"The augmented reality feature allows a user to hold up her iPhone in the Maps application, and point her camera toward a particular business or an area. Pointed towards a cafe, for example, the screen could show a virtual view of menu items or daily specials," 9to5Mac reported.
Apple is also reportedly working on a Snapchat-style messaging app that could use augmented reality technology to apply filters or manipulate faces in real-time.
"We expect Apple to generate preliminary results for AR in the next 1-2 years at the earliest and working with iPhone may be the first step," Kuo wrote.
'A lot of us live on our smartphones'
"There are two phases to this: the phone is becoming a better AR device and that's probably what Apple's going to do over the next five years," Munster said. "They're going to start to make it more clear that the iPhone is an AR platform, then it's up to developers to create experiences."
"Our best guess is next year, AR is going to be one of the selling points," Munster said.
The next step would be to add depth-sensing capabilities to the iPhone. Depth-sensing is critical for AR -- if the computer can tell how far away something is, it's much easier to manipulate on a screen.
Apple purchased PrimeSense, a 3D-sensing company based in Tel Aviv, Israel, in 2013. Many of Apple's chip designing operations are based in Israel.
PrimeSense technology, specifically its 3D sensor, has yet to appear as part of an iPhone.
But Apple did hint at AR-specific hardware with the iPhone 7 Plus.
The iPhone 7 Plus has a dual-lens camera. Basically, the two lenses can act like a pair of eyes, and with some math and triangulation, can give some rough distance estimations. But there are issues with the lenses currently on the iPhone 7 Plus.
Experts say that the lenses are too close to each other to do much useful depth sensing. Imagine if there was no distance between your eyes, for example.
Fast Company talked to a developer who thinks the max distance that it could accurately identify distance is perhaps 50 centimeters -- or slightly farther than you typically hold your smartphone away from your face.
Developers are already eager to make AR apps for the iPhone -- as soon as Apple releases an AR platform, say, ARKit, there will be a slew of new apps and experiments.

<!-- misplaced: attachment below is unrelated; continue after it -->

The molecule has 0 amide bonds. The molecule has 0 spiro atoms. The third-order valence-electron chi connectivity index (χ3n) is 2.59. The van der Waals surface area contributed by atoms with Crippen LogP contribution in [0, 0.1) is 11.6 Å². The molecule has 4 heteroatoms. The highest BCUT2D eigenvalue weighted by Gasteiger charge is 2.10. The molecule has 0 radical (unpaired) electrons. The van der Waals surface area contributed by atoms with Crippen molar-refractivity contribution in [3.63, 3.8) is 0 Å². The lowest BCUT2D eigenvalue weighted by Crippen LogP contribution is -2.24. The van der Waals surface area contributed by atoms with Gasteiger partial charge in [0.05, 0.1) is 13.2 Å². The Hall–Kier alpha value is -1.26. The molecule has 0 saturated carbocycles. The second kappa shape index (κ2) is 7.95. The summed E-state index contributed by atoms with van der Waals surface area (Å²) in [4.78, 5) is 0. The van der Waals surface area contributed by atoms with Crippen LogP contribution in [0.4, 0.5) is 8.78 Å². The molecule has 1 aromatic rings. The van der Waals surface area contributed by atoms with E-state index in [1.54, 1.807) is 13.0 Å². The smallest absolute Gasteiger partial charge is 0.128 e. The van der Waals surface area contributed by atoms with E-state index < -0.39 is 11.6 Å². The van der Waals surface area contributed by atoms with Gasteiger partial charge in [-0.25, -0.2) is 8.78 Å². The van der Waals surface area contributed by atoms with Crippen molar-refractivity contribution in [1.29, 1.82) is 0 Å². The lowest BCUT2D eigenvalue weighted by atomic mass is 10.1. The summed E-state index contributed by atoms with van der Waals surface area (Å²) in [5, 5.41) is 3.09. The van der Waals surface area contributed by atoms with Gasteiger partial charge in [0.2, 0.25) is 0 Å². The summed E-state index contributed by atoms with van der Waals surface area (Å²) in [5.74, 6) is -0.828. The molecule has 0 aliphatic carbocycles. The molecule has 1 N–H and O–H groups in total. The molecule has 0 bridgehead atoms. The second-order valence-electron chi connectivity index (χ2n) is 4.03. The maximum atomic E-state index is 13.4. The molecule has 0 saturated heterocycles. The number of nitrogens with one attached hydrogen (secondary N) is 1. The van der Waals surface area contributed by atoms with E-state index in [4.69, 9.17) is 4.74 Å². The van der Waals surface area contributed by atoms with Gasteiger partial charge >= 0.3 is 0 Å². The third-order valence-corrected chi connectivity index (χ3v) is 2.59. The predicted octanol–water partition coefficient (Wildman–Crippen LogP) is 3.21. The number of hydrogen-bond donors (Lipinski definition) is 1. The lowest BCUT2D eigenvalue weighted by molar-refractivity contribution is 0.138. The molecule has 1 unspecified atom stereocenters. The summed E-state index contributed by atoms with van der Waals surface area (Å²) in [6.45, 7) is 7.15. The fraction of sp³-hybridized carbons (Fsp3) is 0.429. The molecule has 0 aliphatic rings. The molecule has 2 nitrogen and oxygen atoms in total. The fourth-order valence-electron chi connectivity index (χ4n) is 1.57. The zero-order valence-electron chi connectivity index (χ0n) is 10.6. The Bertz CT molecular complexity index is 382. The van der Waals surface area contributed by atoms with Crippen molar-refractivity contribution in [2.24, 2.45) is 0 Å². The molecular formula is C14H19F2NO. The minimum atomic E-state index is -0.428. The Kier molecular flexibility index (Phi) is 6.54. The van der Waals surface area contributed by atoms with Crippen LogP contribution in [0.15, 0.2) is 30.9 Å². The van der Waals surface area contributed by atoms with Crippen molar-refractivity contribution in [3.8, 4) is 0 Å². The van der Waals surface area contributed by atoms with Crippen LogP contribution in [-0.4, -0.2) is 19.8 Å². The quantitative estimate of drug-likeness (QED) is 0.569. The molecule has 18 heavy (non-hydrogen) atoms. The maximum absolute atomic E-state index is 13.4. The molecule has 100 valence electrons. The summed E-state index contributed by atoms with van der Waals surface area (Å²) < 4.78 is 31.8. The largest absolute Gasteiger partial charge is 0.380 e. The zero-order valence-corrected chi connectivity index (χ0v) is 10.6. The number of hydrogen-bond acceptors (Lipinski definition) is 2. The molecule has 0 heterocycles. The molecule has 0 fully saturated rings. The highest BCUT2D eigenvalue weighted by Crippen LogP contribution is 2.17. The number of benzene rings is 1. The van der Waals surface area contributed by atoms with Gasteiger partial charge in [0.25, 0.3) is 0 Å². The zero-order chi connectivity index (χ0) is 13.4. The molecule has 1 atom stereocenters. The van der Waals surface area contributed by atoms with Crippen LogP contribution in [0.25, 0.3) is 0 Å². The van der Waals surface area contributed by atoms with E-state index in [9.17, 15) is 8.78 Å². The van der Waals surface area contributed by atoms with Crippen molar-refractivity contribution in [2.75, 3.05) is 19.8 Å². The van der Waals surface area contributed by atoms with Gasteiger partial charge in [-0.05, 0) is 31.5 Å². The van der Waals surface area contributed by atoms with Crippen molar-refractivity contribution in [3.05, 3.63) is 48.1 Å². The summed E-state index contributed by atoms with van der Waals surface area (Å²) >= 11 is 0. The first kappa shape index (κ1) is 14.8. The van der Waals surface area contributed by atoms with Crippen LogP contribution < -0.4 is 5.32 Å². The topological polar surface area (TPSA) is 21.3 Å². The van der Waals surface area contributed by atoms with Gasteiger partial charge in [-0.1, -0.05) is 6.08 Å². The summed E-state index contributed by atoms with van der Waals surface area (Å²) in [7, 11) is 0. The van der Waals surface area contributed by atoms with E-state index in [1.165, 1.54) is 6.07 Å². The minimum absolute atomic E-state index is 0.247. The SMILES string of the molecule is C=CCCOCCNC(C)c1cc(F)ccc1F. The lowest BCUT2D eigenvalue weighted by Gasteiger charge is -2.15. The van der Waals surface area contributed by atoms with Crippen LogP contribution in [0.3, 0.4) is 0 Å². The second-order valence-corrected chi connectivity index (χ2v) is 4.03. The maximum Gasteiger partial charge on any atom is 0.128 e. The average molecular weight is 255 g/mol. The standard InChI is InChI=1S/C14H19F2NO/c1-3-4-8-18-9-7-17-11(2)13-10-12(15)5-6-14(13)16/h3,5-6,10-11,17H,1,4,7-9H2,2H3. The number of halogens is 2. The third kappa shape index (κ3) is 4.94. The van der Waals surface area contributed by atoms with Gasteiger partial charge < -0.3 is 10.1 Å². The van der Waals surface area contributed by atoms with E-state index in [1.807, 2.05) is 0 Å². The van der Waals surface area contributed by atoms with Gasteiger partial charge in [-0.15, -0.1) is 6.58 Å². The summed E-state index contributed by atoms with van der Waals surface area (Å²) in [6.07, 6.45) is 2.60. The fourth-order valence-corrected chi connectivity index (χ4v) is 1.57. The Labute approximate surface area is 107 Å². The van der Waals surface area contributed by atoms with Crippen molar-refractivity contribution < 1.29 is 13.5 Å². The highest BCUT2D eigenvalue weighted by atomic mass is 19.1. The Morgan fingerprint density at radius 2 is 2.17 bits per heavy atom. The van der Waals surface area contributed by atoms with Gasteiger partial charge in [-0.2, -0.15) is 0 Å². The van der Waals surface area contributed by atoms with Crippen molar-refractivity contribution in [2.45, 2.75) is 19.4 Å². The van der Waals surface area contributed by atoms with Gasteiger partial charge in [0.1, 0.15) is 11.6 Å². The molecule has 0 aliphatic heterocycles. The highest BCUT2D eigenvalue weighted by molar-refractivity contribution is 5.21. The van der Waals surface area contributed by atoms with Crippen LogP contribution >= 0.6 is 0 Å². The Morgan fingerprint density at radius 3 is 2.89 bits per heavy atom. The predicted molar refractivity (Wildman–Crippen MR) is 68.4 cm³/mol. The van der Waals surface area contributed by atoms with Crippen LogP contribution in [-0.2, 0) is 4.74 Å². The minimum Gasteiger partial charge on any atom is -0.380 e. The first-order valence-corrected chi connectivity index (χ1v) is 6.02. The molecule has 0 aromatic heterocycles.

Lenovo launched a phone this week that includes a 3D sensor using Google's technology.
'There are some really hard technology challenges there'
The next step would be to make a pair of glasses, but the timeline here is completely uncertain. "The future of AR is a wearable, but that's probably 5 years down the road," Munster said.
Some glasses are already on the market -- Microsoft sells a version of its Hololens AR headset to developers already, and it will go on sale to consumers in the next two years. Magic Leap, a Google-backed startup with $1.39 billion in venture funding, is also gearing up to launch a product in the next year or two.
Apple has been designing headsets in its prototype labs, according to the Financial Times.
Apple is rarely an early adopter, though. And there are several issues with headsets as they currently exist:
- They're significantly heavier than modern glasses.
- It's difficult to integrate a battery into a pair of glasses without getting chunky. Magic Leap's prototype has a cord attached to a battery pack, for example.
- Currently available AR optics have issues with resolution, color and field of view.
- Headsets are more difficult to store and less portable than something compact like a cell phone.
- There's still the big question of whether society will accept head-worn devices.
It's hard to see why Apple would want to bet the future of its company on a new kind of technology that might not ever catch on.
Bank of America Merrill Lynch estimates that AR could have 75% of a $90-$117 billion market by 2020, although that seems bullish.
It's easier to see what Apple's competitors see in the field. Microsoft launched a new computer last month, but instead of focusing on Windows, it spent a lot of time talking about 3D modeling and its Hololens product.
Microsoft missed the boat on mobile. Apple took over 100% of the profit in the smartphone sector this past quarter. So if it wants to become a major platform player again, it needs to find the next one. Smart people think it's going to be AR, even though the market is only nascent.
"Today, Microsoft is focusing on business applications with Hololens, and that is not what Apple focuses on," Blau said. "They really only ever focus on consumer technology for everyone."
"If Apple does anything, it is going to be an every-person's technology," Blau said.
What makes Apple a special company in Silicon Valley is it can design both the unique hardware and software for the project, and it remains one of the best companies at user interface and design. If it were to launch consumer AR based on that, it would be ahead of nearly every other major tech company in this space.
If Apple nails this transition, it could continue to be the world's most valuable company for years to come. If it doesn't, Apple becomes a less exciting company, Cook suddenly starts to look a lot like former Microsoft CEO Steve Ballmer -- a caretaker who missed the boat on the next big computer platform.
This story originally appeared on Business Insider